Ikea, the world's largest home-furnishing retailer, is counting on record store openings worldwide to drive sales growth of about 10 percent next year because demand in Europe may not recover until the end of next year, chairman Hans-Goeran Stennert said. \nEconomies in Europe, where Ikea makes 77 percent of its 12 billion euros (US$13.3 billion) in annual sales, stagnated in the first half as Germany, Italy and the Netherlands went into recession. Ikea, which has 184 stores worldwide, plans to open 16 to 20 new stores in Asia, Europe and the US next year, the most in its 60-year history. \n"During the late 1970s and the whole of the 1980s and 1990s we were expanding rather heavily in existing countries in Europe," Stennert said in an interview in Kuala Lumpur. Now, "the Asian part will really grow." \nAsia, together with the Middle East and Australia, now accounts for 4 percent of Ikea's revenue. \nThe company -- which last week opened its biggest Asian store in Malaysia -- plans to open five to eight new Ikea stores a year in Asia, including Australia, over the next five years. It also plans to open five stores a year in North America, and about 10 shops a year in Europe, including Russia, Stennert said. Some of the Asian outlets will be operated by franchisees outside the Ikea group. \nThe company, founded in 1943, started by selling pens, wallets and picture frames. Now, it sells designer furniture and kitchen wares at affordable prices. \nIn May, Ikea said it plans to spend US$600 million to open 10 stores in China by 2010, a six fold increased in its China investments. It also has its eyes on Japan, "a very big market," Stennert said. Ikea plans to open its first store in Japan in late 2006 at the earliest. \nIt has bought a piece of land in the Tokyo area and is negotiating on the purchase of another, Stennert said. \nIkea also plans to focus on countries such as the UK, France and Italy, where difficulty in finding land and getting building permits prevented the company from opening as many stores as it would have liked, Stennert said. \nThe company will probably chalk up sales growth of about 10 percent in the year ending next year Aug. 31, compared with a gain of 5 percent this year, according to Stennert. That's about half the pace at which sales were growing a few years ago. In the three years to August 2000, they increased at an annual rate of about 20 percent. \nIkea's new store in Malaysia drew 39,000 visitors on opening day last week. \nThe company has invested 300 million ringgit (US$79 million) on the 35,800m2 outlet and an adjoining shopping center that will open in December. The store alone is roughly the size of five soccer fields.
The Czech Republic’s Senate on Wednesday passed a resolution that supports a possible visit by the senate president to Taiwan. The resolution, initiated by Czech Senator Pavel Fischer, was passed with 50 votes in favor, one against and one abstention. The resolution blasts Beijing for having its Prague embassy send a letter to former Czech Senate president Jaroslav Kubera earlier this year threatening repercussions for Czech businesses if he visited Taiwan. The resolution shows the Senate’s support for a visit to Taiwan by Senate President Milos Vystrcil, accompanied by Czech business representatives, as the visit would be in the diplomatic long-term interests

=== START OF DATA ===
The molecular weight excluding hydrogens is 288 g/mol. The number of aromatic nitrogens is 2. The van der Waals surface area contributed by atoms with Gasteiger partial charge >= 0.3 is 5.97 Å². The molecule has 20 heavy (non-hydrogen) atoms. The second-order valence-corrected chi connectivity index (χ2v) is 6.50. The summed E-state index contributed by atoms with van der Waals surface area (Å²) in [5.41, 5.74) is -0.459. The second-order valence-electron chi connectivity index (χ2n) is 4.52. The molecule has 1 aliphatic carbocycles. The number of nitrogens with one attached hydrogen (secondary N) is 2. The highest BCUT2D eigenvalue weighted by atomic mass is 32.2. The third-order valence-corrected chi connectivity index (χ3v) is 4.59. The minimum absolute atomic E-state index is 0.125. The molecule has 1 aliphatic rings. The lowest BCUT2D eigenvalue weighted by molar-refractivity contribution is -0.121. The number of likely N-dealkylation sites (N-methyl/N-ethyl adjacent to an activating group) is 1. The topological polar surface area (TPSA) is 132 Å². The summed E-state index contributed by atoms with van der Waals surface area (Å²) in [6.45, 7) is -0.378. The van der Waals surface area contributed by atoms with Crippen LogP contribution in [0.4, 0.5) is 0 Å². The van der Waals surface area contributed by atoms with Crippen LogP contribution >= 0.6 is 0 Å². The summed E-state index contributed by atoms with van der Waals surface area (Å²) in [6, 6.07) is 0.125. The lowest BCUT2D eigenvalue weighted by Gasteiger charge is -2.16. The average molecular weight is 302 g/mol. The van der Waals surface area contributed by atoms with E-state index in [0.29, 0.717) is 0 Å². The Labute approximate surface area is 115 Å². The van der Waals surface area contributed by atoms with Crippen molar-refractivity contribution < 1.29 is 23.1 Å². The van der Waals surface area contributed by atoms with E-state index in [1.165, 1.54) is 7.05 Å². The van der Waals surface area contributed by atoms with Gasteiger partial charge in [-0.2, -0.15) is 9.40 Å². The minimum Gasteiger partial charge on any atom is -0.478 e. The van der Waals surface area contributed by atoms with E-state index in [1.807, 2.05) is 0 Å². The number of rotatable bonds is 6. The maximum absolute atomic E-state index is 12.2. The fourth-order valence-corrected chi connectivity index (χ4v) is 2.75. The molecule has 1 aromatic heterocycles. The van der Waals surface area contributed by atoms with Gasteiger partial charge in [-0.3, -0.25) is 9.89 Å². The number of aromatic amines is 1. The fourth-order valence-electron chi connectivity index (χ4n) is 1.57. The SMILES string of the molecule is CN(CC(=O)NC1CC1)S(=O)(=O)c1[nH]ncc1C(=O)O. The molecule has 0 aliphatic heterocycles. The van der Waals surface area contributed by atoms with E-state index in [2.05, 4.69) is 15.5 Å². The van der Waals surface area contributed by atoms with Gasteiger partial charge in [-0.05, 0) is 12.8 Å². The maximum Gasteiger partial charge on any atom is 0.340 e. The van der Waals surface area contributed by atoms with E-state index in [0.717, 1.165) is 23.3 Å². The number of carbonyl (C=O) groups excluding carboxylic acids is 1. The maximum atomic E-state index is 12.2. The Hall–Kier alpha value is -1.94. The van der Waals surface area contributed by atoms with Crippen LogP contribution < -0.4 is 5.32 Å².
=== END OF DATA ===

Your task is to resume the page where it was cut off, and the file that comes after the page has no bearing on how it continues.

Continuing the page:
The government and the Chinese Nationalist Party (KMT) yesterday both spoke out against plans by the Chinese government to enact a national security law in Hong Kong. Chinese officials yesterday confirmed that the National People’s Congress would review a bill “on establishing and improving the legal system and enforcement mechanisms for the Hong Kong Special Administrative Region to safeguard national security.” The Presidential Office said that the announcement was evidence that the “one country, two systems” framework fundamentally clashes with democratic freedoms. The de-escalation of tensions between Hong Kong and Beijing relies on the Chinese government’s willingness to respond to Hong Kongers’ demands,
STRONGER DEFENSES: The announcement could be considered tacit US support for the nation’s indigenous arms manufacturing program, Joseph Wu told lawmakers Just hours after President Tsai Ing-wen’s (蔡英文) inauguration on Wednesday, the US Department of State’s Defense Security Cooperation Agency announced in Washington the possible sale of 18 MK-48 Heavy Weight Torpedoes to Taiwan. Reacting to the announcement, Minister of Foreign Affairs Joseph Wu (吳釗燮) yesterday told a meeting of the Legislative Yuan’s Foreign Affairs and National Defense Committee that the ministry applauded the US move, which would help to uphold the Taiwan Relations Act (TRA). The TRA states that the US should “provide Taiwan with arms of a defensive character … to maintain the capacity of the US to resist any resort
NPP WARNING: The NPP’s chairman said that a security law proposed by Beijing means it has renounced its promise to maintain ‘one country, two systems’ in HK The Taiwan People’s Party (TPP) yesterday proposed changing the law to provide protection for those seeking political asylum. China at the opening of the National People’s Congress in Beijing on Thursday introduced a draft security law for Hong Kong to ban treason, subversion and sedition, with a review expected next week. TPP caucus whip Jang Chyi-lu (張其祿) said that the party is concerned about democracy advocates in Hong Kong and has taken action to support them. The party has proposed an amendment to Article 18 of the Act Governing Relations with Hong Kong and Macau (香港澳門關係條例), which stipulates that the government can offer